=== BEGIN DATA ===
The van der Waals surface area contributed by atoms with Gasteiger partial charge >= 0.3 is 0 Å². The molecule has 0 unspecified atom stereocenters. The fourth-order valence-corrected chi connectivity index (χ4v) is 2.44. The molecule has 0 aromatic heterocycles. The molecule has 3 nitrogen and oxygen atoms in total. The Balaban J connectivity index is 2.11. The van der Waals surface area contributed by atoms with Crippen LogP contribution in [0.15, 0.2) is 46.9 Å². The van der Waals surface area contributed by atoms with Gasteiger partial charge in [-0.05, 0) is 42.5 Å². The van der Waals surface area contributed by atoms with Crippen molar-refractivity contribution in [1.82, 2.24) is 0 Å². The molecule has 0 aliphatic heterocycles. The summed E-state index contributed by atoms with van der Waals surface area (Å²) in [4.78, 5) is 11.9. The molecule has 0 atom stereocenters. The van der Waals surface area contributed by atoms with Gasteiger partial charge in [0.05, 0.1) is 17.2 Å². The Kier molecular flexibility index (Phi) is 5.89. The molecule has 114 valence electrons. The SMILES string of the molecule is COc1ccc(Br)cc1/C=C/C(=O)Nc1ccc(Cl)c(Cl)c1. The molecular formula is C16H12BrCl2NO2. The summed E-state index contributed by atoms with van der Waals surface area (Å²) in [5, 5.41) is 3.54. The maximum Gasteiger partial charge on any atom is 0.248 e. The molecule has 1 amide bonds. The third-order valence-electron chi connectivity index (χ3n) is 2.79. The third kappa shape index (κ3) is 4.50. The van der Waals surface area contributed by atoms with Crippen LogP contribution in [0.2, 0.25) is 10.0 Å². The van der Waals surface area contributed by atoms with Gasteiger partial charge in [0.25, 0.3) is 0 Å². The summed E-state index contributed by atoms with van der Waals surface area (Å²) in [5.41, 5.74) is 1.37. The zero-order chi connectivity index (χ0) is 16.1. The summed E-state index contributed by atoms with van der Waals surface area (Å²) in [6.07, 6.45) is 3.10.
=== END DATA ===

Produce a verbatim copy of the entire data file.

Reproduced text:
The van der Waals surface area contributed by atoms with Gasteiger partial charge >= 0.3 is 0 Å². The molecule has 0 unspecified atom stereocenters. The fourth-order valence-corrected chi connectivity index (χ4v) is 2.44. The molecule has 0 aromatic heterocycles. The molecule has 3 nitrogen and oxygen atoms in total. The Balaban J connectivity index is 2.11. The van der Waals surface area contributed by atoms with Crippen LogP contribution in [0.15, 0.2) is 46.9 Å². The van der Waals surface area contributed by atoms with Gasteiger partial charge in [-0.05, 0) is 42.5 Å². The van der Waals surface area contributed by atoms with Crippen molar-refractivity contribution in [1.82, 2.24) is 0 Å². The molecule has 0 aliphatic heterocycles. The summed E-state index contributed by atoms with van der Waals surface area (Å²) in [4.78, 5) is 11.9. The molecule has 0 atom stereocenters. The van der Waals surface area contributed by atoms with Gasteiger partial charge in [0.05, 0.1) is 17.2 Å². The Kier molecular flexibility index (Phi) is 5.89. The molecule has 114 valence electrons. The SMILES string of the molecule is COc1ccc(Br)cc1/C=C/C(=O)Nc1ccc(Cl)c(Cl)c1. The molecular formula is C16H12BrCl2NO2. The summed E-state index contributed by atoms with van der Waals surface area (Å²) in [5, 5.41) is 3.54. The maximum Gasteiger partial charge on any atom is 0.248 e. The molecule has 1 amide bonds. The third-order valence-electron chi connectivity index (χ3n) is 2.79. The third kappa shape index (κ3) is 4.50. The van der Waals surface area contributed by atoms with Crippen LogP contribution in [0.2, 0.25) is 10.0 Å². The van der Waals surface area contributed by atoms with Gasteiger partial charge in [0.25, 0.3) is 0 Å². The summed E-state index contributed by atoms with van der Waals surface area (Å²) in [5.41, 5.74) is 1.37. The zero-order chi connectivity index (χ0) is 16.1. The summed E-state index contributed by atoms with van der Waals surface area (Å²) in [6.07, 6.45) is 3.10.